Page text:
Rudderless for years, law library suffers
Part two of a series
By Sam Bhagwat
of the Valley Mirror
Cost per month: More than $800. Users per month: 4.5. Their satisfaction: very low.
Those are the vital statistics of the county’s law library system, two computers in Willows and one in Orland, hooked up to the legal research site LexisNexis.
But the question isn’t really “what happened?”
It’s “What didn’t happen?”
The board governing the law library is reconvening after several years of inactivity. Today, the law library in neighboring Butte County receives 100 times more visitors than Glenn County, and the board is in violation of numerous state regulations.
Rule: boards must meet regularly each month.
Reality: the board didn’t meet with a quorum for at least four years.
Rule: boards must elect a secretary, to “keep records and full minutes in writing.”
Reality: nope. Minutes don’t exist for meetings held before this year — they weren’t in the files of the county counsel, who is also the law librarian, or the board of supervisors’ office. Staff at the Superior Court Friday said they didn’t know if they had files on the law library.
Rule: boards must make a yearly report to the board of supervisors, along with a financial report “showing all receipts and disbursements of money.”
Reality: a review of the last 10 years of supervisors’ meeting minutes shows only two financial reports. One was given by County Counsel Tom Agin without the board’s authority; the other was given by then-County Counsel Belinda Blacketer, whether she had the board’s authority is not clear. Neither report included other details.
Some of these requirements may seem excessive, designed for larger counties. Nonetheless, it applies to all counties.
Law library board members aren’t paid, so monthly, hour-long meetings attended by five lawyers who bill at $100 hourly would cost the lawyers $6,000 annually. Call that public service, in lieu of pro bono work.
That seems a large overhead for administering a fund with $10,000 annual expenses, especially when former chairwoman and chief of the Glenn County Branch of the state’s Department of Child Support Services Carroll Ragland opined at a meeting that “‘it’s a problem meeting monthly because we don’t do anything,’” according to law library devotee Dan Bailey.
(When Ms. Ragland was reached and told the MIRROR wanted to talk about the law library, she immediately asked how we obtained her direct line — we used Google — before declining comment.)
But when no one in charge knows what’s been going on for the last 10 years, it’s clear than unless at least some attention is paid, the system won’t work.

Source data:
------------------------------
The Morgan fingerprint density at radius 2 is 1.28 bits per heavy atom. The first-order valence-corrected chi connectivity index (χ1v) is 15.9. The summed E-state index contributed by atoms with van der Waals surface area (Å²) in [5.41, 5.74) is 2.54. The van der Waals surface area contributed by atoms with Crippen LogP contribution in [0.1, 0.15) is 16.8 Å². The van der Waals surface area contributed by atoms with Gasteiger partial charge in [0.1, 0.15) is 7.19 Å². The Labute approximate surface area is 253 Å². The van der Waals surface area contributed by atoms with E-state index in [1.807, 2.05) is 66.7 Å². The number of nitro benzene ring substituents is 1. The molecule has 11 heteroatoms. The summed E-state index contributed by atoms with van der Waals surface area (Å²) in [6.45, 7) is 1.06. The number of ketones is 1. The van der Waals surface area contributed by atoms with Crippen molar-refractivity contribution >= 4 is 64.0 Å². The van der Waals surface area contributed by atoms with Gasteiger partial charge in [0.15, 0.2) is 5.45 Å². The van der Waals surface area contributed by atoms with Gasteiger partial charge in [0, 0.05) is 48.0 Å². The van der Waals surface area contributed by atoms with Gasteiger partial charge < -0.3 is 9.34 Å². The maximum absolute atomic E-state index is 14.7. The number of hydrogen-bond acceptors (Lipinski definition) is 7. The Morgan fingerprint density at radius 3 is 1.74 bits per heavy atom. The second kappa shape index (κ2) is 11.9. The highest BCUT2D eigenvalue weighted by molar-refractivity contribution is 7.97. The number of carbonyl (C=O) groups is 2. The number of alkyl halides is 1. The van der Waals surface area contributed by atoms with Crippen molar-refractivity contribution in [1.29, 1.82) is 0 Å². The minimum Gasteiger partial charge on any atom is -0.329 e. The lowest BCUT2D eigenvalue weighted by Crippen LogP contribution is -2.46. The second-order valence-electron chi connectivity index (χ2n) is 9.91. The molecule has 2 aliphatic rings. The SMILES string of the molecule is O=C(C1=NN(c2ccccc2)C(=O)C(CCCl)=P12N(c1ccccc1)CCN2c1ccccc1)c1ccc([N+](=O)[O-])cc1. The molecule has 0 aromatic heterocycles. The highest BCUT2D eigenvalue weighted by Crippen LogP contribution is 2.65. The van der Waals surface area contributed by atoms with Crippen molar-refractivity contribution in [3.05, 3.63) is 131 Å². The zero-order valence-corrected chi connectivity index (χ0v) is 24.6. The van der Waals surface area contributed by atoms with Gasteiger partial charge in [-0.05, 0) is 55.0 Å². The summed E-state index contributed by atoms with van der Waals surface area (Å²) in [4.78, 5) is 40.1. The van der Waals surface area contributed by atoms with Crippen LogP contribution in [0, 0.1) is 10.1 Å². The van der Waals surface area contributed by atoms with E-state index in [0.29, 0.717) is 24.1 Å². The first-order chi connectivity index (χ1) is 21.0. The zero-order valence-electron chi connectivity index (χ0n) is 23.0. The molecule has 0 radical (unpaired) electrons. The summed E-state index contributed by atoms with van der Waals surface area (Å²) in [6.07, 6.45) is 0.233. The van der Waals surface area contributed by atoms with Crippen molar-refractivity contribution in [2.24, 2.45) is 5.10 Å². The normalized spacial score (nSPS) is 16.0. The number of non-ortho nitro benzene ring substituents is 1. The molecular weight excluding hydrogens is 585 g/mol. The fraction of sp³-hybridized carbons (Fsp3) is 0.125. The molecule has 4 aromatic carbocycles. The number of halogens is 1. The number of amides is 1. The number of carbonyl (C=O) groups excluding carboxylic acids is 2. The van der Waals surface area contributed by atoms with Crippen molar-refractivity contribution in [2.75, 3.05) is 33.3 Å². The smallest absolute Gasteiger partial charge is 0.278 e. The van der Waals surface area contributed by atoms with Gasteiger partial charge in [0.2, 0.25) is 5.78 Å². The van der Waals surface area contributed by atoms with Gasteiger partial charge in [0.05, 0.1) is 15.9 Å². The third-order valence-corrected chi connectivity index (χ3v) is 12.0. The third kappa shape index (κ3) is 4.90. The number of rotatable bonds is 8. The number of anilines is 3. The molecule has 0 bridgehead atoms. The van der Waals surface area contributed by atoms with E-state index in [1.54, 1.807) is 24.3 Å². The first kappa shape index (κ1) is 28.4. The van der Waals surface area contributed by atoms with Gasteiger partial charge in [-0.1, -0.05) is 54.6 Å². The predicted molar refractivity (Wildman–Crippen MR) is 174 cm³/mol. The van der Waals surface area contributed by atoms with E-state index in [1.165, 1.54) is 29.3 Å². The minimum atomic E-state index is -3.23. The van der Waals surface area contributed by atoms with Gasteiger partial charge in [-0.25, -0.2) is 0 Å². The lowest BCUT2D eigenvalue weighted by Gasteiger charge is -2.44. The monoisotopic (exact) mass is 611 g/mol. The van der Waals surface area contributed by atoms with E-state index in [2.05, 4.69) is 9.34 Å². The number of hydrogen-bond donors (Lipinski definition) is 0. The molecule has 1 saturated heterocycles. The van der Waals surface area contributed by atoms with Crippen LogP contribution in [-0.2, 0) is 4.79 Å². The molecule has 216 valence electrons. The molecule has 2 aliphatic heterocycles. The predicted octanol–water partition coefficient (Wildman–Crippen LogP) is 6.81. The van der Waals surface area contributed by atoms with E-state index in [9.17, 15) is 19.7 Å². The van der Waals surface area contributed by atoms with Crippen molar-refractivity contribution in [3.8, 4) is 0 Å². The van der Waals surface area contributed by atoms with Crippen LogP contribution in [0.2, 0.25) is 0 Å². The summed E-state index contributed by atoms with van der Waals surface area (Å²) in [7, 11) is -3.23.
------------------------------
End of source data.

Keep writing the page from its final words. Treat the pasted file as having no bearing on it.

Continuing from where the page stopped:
Interviewed for a related story in May 2007, County Counsel Tom Agin said that the board’s inactivity was not a problem because “nobody has complained about the libraries."
Though Mr. Agin was on vacation and could not be contacted for this article, executive secretary Penny Arnold confirmed that the county counsel’s office received few complaints about the current LexisNexis system.
One wonders how much communication is going on, then.
Three librarians in Willows, one in Orland, and recorder’s office staff interviewed for last Saturday’s article documented extremely rare usage and frustrated patrons, extending back three or four years.
Talking to two Willows librarians, all this reporter had to do was mention the subject, and the women launched into extended complaints about the law library system.
High cost and low usage isn’t a new problem: serving as law librarian in 1979, Judge August Saint-Evens remembered around 10,000 volumes stored in the judges’ chambers, the courtroom and the jury room, and around 200 arriving every year. The cost was “astronomical.” There was “very, very little” traffic, all lawyers.
When former County Counsel Belinda Blacketer took the job in 2001, she disposed of the books.
(Where the books went is not clear. Available records don’t say. No one would buy them. Dep. Admin. Officer Sandy Soeth, looking around the basement, saw a few books from the’70s and ’80s in the courthouse basement and thinks the rest were thrown out. Judge Saint-Evens heard they had been packed up and given to a university library.)
Instead of the books, a CD-based system from Westlaw was used for the next two years — and it didn’t work so well either.
Mrs. Arnold recalled that it would constantly have problems, which she would have to sort out. Few people used it: again, mostly lawyers.
“It was a nightmare,” Mrs. Arnold said.
It’s not clear that has changed.